Cisco eyes collaboration, developing markets

Cisco reaffirmed its previously stated financial guidance for the current quarter at an analyst conference Wednesday.

Cisco Systems is on target to meet its growth forecast for this quarter and sees big opportunities over the next several years in collaboration technologies and developing economies, executives told financial analysts on Wednesday.

The company said last month it expects revenue to grow 16 percent in the current quarter, ending in October, and Chairman and CEO John Chambers said it stands by that estimate. That was one of few references to current results during a daylong conference for Wall Street analysts at Cisco's San Jose, California, headquarters.

Instead, Cisco focused on what it sees as long-term trends that will help it grow.

Rich IP (Internet Protocol) communication among employees, friends and family members will change the way people work and live -- while offering an extra benefit to the router maker. "It really loads networks," a smiling Chambers said.

He sees Web 2.0 technologies such as social networking and wikis moving into enterprises alongside TelePresence, Cisco's big-screen, high-definition system for audio and video meetings. The company is so confident that enterprises will buy TelePresence that it's planning a suite of line cards for its flagship Catalyst switches that is designed to minimize jitter and other network problems to ensure the best TelePresence experience, said Jayshree Ullal, senior vice president of Cisco's data center, switching and security technology group.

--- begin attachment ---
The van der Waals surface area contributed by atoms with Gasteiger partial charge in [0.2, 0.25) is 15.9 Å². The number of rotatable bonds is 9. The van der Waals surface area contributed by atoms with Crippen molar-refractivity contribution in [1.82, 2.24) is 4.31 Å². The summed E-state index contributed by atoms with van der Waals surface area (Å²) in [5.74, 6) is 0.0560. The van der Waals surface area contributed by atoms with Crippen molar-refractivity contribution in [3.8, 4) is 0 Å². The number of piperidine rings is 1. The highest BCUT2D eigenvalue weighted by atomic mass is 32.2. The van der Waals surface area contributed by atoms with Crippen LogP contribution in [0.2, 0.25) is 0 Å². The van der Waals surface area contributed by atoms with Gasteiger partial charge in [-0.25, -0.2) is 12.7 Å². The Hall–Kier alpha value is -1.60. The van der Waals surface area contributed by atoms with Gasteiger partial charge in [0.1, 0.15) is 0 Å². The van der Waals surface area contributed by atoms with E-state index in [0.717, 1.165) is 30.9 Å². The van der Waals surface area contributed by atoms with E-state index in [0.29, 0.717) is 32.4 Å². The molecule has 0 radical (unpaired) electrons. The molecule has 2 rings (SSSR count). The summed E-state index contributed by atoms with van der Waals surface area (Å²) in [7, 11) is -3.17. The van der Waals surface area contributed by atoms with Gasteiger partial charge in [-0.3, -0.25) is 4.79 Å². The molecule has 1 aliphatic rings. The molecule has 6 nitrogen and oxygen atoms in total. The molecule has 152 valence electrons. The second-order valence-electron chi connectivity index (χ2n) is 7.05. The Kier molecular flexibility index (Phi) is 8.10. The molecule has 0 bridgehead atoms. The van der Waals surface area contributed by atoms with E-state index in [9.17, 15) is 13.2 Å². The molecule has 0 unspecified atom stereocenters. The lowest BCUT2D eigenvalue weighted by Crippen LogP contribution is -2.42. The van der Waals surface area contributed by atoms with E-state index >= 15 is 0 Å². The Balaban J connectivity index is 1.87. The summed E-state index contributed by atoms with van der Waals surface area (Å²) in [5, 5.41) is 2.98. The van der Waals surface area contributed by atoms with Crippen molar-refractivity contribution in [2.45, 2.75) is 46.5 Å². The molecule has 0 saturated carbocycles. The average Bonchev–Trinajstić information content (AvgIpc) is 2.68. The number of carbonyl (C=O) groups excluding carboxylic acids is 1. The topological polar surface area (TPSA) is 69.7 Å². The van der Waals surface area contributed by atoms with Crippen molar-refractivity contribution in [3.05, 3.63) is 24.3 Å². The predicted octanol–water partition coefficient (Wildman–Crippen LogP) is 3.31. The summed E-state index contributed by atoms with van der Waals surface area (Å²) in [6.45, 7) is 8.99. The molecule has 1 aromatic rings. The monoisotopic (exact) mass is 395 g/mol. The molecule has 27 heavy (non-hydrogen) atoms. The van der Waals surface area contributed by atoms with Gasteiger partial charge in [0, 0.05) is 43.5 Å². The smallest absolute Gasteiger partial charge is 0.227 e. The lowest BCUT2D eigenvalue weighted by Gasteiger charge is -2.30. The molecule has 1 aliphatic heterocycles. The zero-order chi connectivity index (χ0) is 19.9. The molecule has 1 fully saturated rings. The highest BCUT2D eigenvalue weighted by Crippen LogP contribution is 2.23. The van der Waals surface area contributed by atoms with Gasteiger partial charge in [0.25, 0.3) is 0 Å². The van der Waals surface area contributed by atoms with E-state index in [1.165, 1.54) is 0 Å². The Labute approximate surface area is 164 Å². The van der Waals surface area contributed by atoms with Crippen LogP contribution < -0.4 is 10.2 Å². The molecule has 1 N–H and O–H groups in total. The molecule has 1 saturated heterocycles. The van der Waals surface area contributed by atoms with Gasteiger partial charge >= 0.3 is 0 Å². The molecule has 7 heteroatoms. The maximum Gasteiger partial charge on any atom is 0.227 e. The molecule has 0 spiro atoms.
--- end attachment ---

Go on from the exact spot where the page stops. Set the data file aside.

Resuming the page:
Even as it crows about the superior quality of its own system, Cisco is also offering a version of TelePresence that can be hooked up with customers' existing videoconferencing points. The system, called Cisco Unified Conferencing for TelePresence, protects enterprises' investments in other conference platforms and has helped overcome resistance in some sales, Chambers said in an interview at the event. It's one more way to ease customers into TelePresence, along with a recent deal in which Regus Group will set up TelePresence facilities in its rental business centers, Chambers said.

Chambers emphasized to analysts that the key to Cisco's success is the big picture.

"It isn't anything unique that we're doing here, but it's an architectural play," Chambers said. Despite its brisk acquisition pace, the company doesn't acquire any technology that can't eventually be tightly integrated with the rest of its service provider, enterprise and home network products, he said.

Selling an end-to-end architecture instead of just boxes helps keep Cisco above price-driven competition, said Mark Sue, an equity analyst at RBC Capital Markets.

The company also has high hopes for emerging markets, where it expects year-over-year growth each quarter to average 30 percent to 50 percent over the next few years. The Middle East and Africa are especially hot now, including both oil-producing countries and parts of Africa where foreign aid money is going into networks for education and health care, said Paul Mountford, senior vice president for emerging markets. Meanwhile, in Europe, Cisco sees strong growth in Germany, which has used IT less than the U.K. but is embracing it more as it develops a service economy.

Cisco has added numerous technologies to its portfolio in the past few years, including unified communications, wireless and storage, and wants to pick up its pace. The company hopes to add a new technology every quarter, Chambers told the IDG News Service.

One analyst at the conference thinks that's the wrong strategy. Cisco is now facing the same problem Microsoft and Intel did a few years ago when PCs had filled the market, said Samuel Wilson of JMP Securities. Cisco's enterprise customers already have networks, and it has to convince them to upgrade them, he said. But a mature company such as Cisco should admit it's not young anymore and invest in dividends for its investors instead of branching off into new areas, Wilson said.

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